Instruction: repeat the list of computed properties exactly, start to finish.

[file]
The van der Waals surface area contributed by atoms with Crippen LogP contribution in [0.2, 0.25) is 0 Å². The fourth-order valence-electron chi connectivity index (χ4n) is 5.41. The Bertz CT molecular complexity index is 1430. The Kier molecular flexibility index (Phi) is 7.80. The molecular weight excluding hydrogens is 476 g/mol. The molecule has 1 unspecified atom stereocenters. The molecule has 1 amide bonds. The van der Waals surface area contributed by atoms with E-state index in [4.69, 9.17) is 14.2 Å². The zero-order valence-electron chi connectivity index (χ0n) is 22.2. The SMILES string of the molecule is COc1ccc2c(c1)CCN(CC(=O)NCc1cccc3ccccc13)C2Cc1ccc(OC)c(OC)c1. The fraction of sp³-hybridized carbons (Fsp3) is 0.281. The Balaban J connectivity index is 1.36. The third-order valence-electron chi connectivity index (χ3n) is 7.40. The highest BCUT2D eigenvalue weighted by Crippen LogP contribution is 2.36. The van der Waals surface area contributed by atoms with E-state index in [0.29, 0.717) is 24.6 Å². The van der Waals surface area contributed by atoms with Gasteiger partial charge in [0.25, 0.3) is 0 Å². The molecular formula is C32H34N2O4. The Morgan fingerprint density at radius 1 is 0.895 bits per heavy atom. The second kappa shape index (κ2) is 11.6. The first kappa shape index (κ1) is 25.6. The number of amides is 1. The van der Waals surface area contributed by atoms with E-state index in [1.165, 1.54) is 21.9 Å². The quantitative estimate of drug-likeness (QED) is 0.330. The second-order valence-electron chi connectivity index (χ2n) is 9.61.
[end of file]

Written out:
The van der Waals surface area contributed by atoms with Crippen LogP contribution in [0.2, 0.25) is 0 Å². The fourth-order valence-electron chi connectivity index (χ4n) is 5.41. The Bertz CT molecular complexity index is 1430. The Kier molecular flexibility index (Phi) is 7.80. The molecular weight excluding hydrogens is 476 g/mol. The molecule has 1 unspecified atom stereocenters. The molecule has 1 amide bonds. The van der Waals surface area contributed by atoms with E-state index in [4.69, 9.17) is 14.2 Å². The zero-order valence-electron chi connectivity index (χ0n) is 22.2. The SMILES string of the molecule is COc1ccc2c(c1)CCN(CC(=O)NCc1cccc3ccccc13)C2Cc1ccc(OC)c(OC)c1. The fraction of sp³-hybridized carbons (Fsp3) is 0.281. The Balaban J connectivity index is 1.36. The third-order valence-electron chi connectivity index (χ3n) is 7.40. The highest BCUT2D eigenvalue weighted by Crippen LogP contribution is 2.36. The van der Waals surface area contributed by atoms with E-state index in [0.29, 0.717) is 24.6 Å². The van der Waals surface area contributed by atoms with Gasteiger partial charge in [0.25, 0.3) is 0 Å². The molecular formula is C32H34N2O4. The Morgan fingerprint density at radius 1 is 0.895 bits per heavy atom. The second kappa shape index (κ2) is 11.6. The first kappa shape index (κ1) is 25.6. The number of amides is 1. The van der Waals surface area contributed by atoms with E-state index in [1.165, 1.54) is 21.9 Å². The quantitative estimate of drug-likeness (QED) is 0.330. The second-order valence-electron chi connectivity index (χ2n) is 9.61.